My Map which was made on Saturday morning..
Clearly some flaws in the map above, but some areas worked out well. The forecast was correct for CT,RI, Mass, NY state and Central and South Jersey. The forecast was wrong with accumulations too high for Northern NJ and too low for Long Island. Overall I did a fair not excellent job with this. I give myself a C. You guys be the judge.
Now to the action! Lets dive right into this week. Now that we are within a few days of the action we can start to trust the models a little more. Remember last week when I was pounding the table saying due to the complexity of the jet stream we had to wait to this period to sort this out.
It all starts with a storm system tomorrow that will cut to our west. The result will be a quick peroid of front end snow changing to ice then plain rain for a little. The changeover will occur because the storm brings in warm air from the south since its track is to our west. Here is the model projection for Tuesday night..
This is right before the changeover to rain. Now lets pause here and illustrate the role this storm will play for our next system on Thurday that could be the significant weather maker.
As the storm departs to our west, it sweeps in a cold front. This cold front is KEY as it sets up our baroclinic zone or boundary between warm and cold air for our next storm system to ride along I show the cold front below sweeping into the region..
Lets now turn to 18,000ft in the atmosphere and look at what is going on aloft. We are going to be dealing with two disturbances- one in the northern stream and one in the southern stream. We need both of those disturbances to interact in order for this boundary of cold air to set up in the perfect spot for a storm system to effect our area. Let me illustrate..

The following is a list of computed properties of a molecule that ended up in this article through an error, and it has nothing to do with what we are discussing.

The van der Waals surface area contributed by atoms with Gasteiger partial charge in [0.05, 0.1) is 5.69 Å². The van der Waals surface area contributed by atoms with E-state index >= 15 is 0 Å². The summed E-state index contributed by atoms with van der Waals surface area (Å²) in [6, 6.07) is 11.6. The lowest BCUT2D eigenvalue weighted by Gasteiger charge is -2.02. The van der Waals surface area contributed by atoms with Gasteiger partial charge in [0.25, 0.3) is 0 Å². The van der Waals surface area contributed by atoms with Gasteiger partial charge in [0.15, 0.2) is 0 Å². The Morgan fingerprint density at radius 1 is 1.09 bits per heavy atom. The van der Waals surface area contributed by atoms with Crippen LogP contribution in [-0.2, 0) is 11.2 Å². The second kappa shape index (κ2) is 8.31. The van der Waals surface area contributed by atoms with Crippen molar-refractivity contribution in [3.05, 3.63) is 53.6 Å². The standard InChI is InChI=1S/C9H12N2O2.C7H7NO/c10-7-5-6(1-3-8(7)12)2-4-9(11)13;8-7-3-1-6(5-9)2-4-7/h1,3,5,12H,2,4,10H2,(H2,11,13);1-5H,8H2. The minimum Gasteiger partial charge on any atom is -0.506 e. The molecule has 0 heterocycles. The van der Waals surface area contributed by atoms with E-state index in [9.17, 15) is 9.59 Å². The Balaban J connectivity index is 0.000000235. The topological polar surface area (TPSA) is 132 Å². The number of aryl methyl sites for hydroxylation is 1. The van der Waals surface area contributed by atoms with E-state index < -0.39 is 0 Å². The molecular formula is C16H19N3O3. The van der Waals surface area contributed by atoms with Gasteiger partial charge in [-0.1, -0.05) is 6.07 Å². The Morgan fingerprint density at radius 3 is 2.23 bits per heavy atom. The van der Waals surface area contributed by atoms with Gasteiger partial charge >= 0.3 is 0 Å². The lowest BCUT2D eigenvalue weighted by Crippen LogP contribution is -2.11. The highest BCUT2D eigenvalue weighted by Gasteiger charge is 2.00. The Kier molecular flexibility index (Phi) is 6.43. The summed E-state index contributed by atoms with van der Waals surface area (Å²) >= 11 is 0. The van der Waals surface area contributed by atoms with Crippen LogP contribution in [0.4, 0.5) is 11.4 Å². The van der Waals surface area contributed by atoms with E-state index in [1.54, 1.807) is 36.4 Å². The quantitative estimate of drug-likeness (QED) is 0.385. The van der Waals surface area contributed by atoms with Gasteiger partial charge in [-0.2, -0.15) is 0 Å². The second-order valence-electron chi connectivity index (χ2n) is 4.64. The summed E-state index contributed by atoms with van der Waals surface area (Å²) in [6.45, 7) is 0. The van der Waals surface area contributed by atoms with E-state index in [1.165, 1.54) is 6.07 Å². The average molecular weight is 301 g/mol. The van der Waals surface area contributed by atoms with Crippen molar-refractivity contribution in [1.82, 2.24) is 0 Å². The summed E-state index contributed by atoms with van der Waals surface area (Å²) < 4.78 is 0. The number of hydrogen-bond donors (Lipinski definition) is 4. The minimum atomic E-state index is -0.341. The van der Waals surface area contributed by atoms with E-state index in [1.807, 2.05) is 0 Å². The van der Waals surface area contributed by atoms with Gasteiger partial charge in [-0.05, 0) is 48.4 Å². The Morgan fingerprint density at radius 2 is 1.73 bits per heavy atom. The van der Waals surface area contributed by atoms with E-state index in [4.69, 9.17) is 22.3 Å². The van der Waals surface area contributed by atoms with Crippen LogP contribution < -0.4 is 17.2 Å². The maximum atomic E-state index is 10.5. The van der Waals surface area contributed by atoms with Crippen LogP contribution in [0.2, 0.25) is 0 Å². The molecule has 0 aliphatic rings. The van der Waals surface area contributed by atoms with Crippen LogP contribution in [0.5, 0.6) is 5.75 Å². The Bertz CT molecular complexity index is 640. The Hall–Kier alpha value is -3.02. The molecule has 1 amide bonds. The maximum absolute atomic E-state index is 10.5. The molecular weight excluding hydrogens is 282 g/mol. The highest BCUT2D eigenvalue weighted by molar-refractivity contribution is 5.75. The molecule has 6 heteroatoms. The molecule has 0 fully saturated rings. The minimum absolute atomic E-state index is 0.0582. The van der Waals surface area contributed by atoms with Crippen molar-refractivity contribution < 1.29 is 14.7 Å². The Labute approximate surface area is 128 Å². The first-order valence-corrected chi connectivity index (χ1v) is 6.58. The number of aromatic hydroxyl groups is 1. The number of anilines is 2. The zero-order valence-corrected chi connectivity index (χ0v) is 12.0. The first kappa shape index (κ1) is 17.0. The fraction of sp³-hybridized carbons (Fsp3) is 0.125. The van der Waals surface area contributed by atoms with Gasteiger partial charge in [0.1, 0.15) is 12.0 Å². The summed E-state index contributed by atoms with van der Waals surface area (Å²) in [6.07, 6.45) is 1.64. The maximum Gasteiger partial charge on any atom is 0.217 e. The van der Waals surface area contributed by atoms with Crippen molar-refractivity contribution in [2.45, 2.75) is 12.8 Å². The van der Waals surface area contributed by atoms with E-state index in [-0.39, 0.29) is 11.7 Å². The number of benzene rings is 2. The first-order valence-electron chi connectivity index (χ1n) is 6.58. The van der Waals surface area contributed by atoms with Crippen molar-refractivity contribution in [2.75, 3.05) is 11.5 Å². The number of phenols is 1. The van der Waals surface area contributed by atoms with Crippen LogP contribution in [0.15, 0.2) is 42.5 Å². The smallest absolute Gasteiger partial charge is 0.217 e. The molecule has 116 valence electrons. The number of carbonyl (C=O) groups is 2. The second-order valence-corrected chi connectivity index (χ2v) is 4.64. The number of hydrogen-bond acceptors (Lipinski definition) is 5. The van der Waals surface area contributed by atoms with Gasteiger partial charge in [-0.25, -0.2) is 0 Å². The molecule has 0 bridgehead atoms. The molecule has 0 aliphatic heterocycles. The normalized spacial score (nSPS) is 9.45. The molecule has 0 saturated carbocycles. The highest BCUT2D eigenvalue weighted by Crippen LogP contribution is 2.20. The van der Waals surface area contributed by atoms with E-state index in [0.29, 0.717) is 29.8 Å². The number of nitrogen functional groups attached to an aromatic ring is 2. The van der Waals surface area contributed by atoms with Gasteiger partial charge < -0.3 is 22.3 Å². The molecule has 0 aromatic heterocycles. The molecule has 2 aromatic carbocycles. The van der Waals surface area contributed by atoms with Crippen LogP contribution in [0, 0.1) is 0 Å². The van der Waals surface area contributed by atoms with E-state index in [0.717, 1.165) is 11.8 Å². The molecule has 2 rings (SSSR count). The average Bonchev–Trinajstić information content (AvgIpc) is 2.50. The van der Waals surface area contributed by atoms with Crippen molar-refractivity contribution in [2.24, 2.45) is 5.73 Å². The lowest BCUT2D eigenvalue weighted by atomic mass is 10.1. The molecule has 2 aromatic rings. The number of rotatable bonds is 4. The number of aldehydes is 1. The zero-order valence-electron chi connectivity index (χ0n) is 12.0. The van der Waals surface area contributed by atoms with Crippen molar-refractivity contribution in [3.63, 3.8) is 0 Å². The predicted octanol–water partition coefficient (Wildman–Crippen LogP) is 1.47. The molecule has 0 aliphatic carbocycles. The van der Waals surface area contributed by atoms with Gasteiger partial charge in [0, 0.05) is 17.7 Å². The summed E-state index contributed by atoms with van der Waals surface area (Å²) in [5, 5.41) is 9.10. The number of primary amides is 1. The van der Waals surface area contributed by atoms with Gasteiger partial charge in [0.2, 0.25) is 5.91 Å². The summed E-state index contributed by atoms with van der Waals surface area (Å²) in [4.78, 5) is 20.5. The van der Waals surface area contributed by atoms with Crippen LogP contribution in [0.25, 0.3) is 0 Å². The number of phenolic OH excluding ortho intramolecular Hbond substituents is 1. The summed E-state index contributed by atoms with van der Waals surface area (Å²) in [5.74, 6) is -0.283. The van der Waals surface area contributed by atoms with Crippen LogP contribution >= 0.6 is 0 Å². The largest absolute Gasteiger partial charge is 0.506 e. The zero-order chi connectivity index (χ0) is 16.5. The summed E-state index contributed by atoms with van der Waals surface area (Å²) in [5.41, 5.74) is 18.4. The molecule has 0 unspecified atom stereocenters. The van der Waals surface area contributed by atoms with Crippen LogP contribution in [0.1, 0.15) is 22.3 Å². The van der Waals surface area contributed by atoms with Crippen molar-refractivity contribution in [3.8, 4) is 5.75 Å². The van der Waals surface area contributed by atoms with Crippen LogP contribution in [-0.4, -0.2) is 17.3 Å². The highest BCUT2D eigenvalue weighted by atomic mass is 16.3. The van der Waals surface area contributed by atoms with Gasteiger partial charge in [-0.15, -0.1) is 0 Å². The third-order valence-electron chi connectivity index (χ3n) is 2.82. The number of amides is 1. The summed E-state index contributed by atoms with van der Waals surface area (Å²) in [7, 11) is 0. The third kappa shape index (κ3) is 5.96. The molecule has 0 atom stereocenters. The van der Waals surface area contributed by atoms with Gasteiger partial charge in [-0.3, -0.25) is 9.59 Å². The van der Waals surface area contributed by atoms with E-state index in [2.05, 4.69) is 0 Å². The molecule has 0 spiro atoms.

The gfs is faster with the northern disturbance. Because of this it pushes the baroclinic zone too far south ahead of the southern jet stream disturbance. The end result is a storm that is more to the south.
Here is the illustration:
The end result at the surface..
Notice how the whole storm is more south.
Is the GFS correct? I do not think so and there are three reasons why:
- European is further west
- Canadian is further west
- The GFS ensembles are further west
For example here is the Canadian at 18,000ft at same time as GFS..
The end result..
As you can see a further north solution. The European looks similar. To illustrate my third point check this out..
Those green lines represent all the different ensemble members projection of the northern disturbance vs the operational in white. The ensemble is saying the operational might be too fast. Thus the ensemble is more like the European and Canadian.
So now that I really dove into this what do I think for my first estimate?
That's all I will say for now. This storm could be a strong one if these variables come together correctly. By strong I mean 6+ inches.